Britannia Row Invests in Outline Newton FPGA Processors

Outline Newton at the MTV Europe Music Awards in Seville.

Following a process of evaluation and product demonstrations by CUK’s James Lawford and Outline’s product specialist Fernando Rey Méndez, London-based Britannia Row Productions have joined the long list of leading audio providers investing in the Italian company’s extraordinary Newton processors (patent pending technology).

Britannia Row Production’s Technical Head Keith Cunningham said: “Following several demos of the Newton we were very impressed with the GUI, fast workflow and ease of use. The Newton is the all-in-one solution to many technical problems.”

“The form factor is the real selling point, it’s a constant battle for all manufacturers to try and shrink the footprint while retaining functionality – Outline have managed to find a perfect match between both. Fernando at Outline and James at CUK have been very receptive to our feedback and feature requests, which really inspires confidence in both companies.”

He added: “We see the Newton being used for all future projects that require simple and effective system management – any tool that speeds up workflow and simplifies complex clocking arrangements is a winner!”

Britannia Row Production’s Newtons went straight into action on the Brit Awards at London’s 02 Arena and the MTV Europe Music Awards in Seville. Technical Projects Manager Josh Lloyd was system technician for both events and expands on Cunningham’s remarks from his own viewpoint: “The most important features for us when deciding upon the Newton were its small form factor with such a high I/O count, the wide scope for redundancy with dual PSUs, multiple layers of redundancy on the inputs, its unique approach to switching if an input is lost and the fact that it can SRC the wide range of digital formats it takes in.”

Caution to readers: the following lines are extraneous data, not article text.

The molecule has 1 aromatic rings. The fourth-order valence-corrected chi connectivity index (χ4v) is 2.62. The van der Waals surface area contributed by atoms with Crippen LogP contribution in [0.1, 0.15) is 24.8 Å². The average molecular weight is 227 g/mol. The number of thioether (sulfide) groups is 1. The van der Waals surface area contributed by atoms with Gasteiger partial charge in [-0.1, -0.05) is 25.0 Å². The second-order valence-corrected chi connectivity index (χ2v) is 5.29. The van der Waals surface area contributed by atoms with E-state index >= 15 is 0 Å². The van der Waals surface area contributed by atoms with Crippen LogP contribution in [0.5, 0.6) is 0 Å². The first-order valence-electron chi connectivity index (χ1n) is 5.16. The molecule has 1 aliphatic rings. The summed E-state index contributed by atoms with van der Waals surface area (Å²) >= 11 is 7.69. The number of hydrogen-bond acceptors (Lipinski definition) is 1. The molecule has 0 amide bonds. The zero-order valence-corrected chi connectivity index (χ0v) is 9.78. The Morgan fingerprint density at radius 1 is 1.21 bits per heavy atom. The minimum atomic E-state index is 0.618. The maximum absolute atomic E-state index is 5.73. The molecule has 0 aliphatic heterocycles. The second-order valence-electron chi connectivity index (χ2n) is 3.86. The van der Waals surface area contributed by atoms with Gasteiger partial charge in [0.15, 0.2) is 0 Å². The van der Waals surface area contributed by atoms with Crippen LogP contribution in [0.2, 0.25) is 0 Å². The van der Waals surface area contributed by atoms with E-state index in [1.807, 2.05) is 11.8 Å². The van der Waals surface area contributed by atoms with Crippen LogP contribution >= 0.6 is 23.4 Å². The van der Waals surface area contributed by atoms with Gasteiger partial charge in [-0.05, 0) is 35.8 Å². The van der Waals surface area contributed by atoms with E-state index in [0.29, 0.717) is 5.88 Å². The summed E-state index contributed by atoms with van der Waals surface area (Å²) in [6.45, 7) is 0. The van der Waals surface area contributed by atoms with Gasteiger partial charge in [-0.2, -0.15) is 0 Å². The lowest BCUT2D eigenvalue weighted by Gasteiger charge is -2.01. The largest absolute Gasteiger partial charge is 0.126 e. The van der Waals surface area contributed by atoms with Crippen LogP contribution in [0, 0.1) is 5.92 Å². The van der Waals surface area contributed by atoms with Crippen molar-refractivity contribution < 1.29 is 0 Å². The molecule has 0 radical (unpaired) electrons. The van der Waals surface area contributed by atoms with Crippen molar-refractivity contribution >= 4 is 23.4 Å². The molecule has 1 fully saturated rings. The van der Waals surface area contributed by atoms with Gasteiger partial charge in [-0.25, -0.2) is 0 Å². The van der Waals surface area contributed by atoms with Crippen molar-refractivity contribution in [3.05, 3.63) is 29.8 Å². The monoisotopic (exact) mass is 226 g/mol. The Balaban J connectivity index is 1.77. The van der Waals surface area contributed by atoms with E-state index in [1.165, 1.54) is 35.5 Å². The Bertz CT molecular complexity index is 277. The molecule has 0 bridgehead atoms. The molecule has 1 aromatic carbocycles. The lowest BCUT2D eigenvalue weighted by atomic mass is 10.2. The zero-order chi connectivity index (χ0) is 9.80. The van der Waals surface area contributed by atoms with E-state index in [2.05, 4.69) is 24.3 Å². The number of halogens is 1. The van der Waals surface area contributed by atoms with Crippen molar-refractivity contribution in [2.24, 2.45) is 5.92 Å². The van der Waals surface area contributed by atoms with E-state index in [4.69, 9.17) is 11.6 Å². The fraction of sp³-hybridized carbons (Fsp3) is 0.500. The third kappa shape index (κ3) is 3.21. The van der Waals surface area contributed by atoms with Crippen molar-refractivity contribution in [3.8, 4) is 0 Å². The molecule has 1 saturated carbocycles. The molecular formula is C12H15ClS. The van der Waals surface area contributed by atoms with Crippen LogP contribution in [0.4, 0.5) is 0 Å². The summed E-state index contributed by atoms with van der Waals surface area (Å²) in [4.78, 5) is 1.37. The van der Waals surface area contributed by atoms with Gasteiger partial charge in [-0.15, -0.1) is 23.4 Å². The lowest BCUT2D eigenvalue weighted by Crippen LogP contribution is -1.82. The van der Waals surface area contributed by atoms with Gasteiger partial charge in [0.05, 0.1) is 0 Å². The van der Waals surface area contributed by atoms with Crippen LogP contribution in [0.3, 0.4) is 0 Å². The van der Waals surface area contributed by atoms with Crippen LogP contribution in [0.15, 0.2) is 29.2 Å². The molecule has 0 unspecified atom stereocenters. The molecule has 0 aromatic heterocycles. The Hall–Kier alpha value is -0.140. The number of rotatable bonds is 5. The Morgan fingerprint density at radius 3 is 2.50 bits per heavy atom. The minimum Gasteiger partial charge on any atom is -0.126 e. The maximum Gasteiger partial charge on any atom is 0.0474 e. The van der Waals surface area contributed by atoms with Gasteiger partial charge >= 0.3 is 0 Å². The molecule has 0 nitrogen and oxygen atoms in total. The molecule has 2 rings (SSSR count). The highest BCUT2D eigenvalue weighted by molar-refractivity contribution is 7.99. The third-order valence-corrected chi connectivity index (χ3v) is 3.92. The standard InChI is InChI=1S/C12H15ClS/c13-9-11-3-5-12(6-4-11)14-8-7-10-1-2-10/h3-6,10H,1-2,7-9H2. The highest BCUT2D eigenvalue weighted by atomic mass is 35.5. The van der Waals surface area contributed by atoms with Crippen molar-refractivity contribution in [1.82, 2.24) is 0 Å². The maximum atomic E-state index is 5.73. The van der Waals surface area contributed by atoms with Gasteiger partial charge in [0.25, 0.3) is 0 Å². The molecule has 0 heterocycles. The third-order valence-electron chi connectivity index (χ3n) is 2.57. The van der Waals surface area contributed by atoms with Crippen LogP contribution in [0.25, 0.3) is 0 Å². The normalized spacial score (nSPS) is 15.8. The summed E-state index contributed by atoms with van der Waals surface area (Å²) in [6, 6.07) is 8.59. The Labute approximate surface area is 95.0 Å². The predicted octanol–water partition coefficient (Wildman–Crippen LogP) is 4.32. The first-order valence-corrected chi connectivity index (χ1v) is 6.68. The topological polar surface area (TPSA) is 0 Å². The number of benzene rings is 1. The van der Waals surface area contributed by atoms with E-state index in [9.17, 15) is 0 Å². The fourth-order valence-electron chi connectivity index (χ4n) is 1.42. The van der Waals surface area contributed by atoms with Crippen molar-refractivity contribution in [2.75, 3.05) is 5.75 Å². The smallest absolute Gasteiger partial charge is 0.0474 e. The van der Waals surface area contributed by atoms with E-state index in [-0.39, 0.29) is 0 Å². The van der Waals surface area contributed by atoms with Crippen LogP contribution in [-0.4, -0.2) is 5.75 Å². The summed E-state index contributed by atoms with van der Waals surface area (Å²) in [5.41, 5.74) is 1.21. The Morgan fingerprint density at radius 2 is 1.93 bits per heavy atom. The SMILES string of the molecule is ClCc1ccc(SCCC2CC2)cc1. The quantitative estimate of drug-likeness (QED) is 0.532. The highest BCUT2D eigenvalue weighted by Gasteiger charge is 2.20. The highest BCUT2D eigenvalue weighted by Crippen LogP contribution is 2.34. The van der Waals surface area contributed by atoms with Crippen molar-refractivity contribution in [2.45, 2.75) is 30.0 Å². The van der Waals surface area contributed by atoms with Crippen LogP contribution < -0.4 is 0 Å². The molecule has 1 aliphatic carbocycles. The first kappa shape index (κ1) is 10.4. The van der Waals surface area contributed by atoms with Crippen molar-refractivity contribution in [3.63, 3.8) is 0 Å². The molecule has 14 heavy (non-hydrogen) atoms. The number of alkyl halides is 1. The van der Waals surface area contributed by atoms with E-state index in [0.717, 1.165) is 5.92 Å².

“On both MTV and the Brits the Newtons were used as the front-end matrix for the audio system, taking inputs from both the presenter and band consoles in multiple formats to give us true redundancy, so MADI, Dante, AES and analogue were all used simultaneously,” Lloyd furthered. “With the complex system design and show layout, being able to take in large groups of inputs in multiple formats was a winner – the Newton has managed to replace multiple units which used to have to be cascaded, it has eliminated clocking headaches and also means we can have an overview of everything that’s going on, all within one page of the software.”

He concluded: “The Newton having proved itself on two large scale, international televised events has shown that with its flexibility it could be used on a wide variety of our projects and it will be my go-to choice for these events moving forward.”